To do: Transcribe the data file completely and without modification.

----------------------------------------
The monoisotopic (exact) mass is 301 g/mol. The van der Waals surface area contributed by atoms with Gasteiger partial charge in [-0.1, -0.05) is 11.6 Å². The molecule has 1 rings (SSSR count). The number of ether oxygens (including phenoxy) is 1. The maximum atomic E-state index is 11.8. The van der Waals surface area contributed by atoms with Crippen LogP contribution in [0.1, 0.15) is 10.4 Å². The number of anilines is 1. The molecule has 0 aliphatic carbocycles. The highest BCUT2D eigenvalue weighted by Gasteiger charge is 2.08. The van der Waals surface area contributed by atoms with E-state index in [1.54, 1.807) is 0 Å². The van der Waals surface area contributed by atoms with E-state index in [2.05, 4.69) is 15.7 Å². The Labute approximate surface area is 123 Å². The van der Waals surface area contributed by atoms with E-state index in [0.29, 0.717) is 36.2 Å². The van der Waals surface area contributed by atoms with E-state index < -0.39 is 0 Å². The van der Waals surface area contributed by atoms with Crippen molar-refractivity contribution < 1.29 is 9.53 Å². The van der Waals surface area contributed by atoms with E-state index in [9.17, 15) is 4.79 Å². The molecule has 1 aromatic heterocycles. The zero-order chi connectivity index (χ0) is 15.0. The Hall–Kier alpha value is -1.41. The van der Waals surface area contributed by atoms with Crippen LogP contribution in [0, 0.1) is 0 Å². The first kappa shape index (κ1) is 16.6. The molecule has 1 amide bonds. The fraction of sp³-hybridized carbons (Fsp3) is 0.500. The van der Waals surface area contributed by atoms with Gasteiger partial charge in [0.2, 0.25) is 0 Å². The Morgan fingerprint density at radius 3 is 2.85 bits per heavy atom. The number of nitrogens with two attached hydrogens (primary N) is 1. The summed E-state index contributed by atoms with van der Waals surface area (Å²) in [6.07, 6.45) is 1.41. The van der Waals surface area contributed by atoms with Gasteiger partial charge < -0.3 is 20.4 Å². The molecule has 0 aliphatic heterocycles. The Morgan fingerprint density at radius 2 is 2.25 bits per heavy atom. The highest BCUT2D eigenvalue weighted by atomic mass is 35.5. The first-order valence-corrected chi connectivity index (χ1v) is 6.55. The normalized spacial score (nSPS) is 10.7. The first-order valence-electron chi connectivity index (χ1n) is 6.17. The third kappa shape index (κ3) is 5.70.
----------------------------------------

The monoisotopic (exact) mass is 301 g/mol. The van der Waals surface area contributed by atoms with Gasteiger partial charge in [-0.1, -0.05) is 11.6 Å². The molecule has 1 rings (SSSR count). The number of ether oxygens (including phenoxy) is 1. The maximum atomic E-state index is 11.8. The van der Waals surface area contributed by atoms with Crippen LogP contribution in [0.1, 0.15) is 10.4 Å². The number of anilines is 1. The molecule has 0 aliphatic carbocycles. The highest BCUT2D eigenvalue weighted by Gasteiger charge is 2.08. The van der Waals surface area contributed by atoms with E-state index in [1.54, 1.807) is 0 Å². The van der Waals surface area contributed by atoms with E-state index in [2.05, 4.69) is 15.7 Å². The Labute approximate surface area is 123 Å². The van der Waals surface area contributed by atoms with E-state index in [0.29, 0.717) is 36.2 Å². The van der Waals surface area contributed by atoms with E-state index < -0.39 is 0 Å². The van der Waals surface area contributed by atoms with Crippen molar-refractivity contribution < 1.29 is 9.53 Å². The van der Waals surface area contributed by atoms with E-state index in [9.17, 15) is 4.79 Å². The molecule has 1 aromatic heterocycles. The zero-order chi connectivity index (χ0) is 15.0. The Hall–Kier alpha value is -1.41. The van der Waals surface area contributed by atoms with Crippen LogP contribution in [0, 0.1) is 0 Å². The first kappa shape index (κ1) is 16.6. The molecule has 1 amide bonds. The fraction of sp³-hybridized carbons (Fsp3) is 0.500. The van der Waals surface area contributed by atoms with Gasteiger partial charge in [0.2, 0.25) is 0 Å². The Morgan fingerprint density at radius 3 is 2.85 bits per heavy atom. The number of nitrogens with two attached hydrogens (primary N) is 1. The summed E-state index contributed by atoms with van der Waals surface area (Å²) in [6.07, 6.45) is 1.41. The van der Waals surface area contributed by atoms with Gasteiger partial charge < -0.3 is 20.4 Å². The molecule has 0 aliphatic heterocycles. The Morgan fingerprint density at radius 2 is 2.25 bits per heavy atom. The highest BCUT2D eigenvalue weighted by atomic mass is 35.5. The first-order valence-corrected chi connectivity index (χ1v) is 6.55. The normalized spacial score (nSPS) is 10.7. The first-order valence-electron chi connectivity index (χ1n) is 6.17. The third kappa shape index (κ3) is 5.70.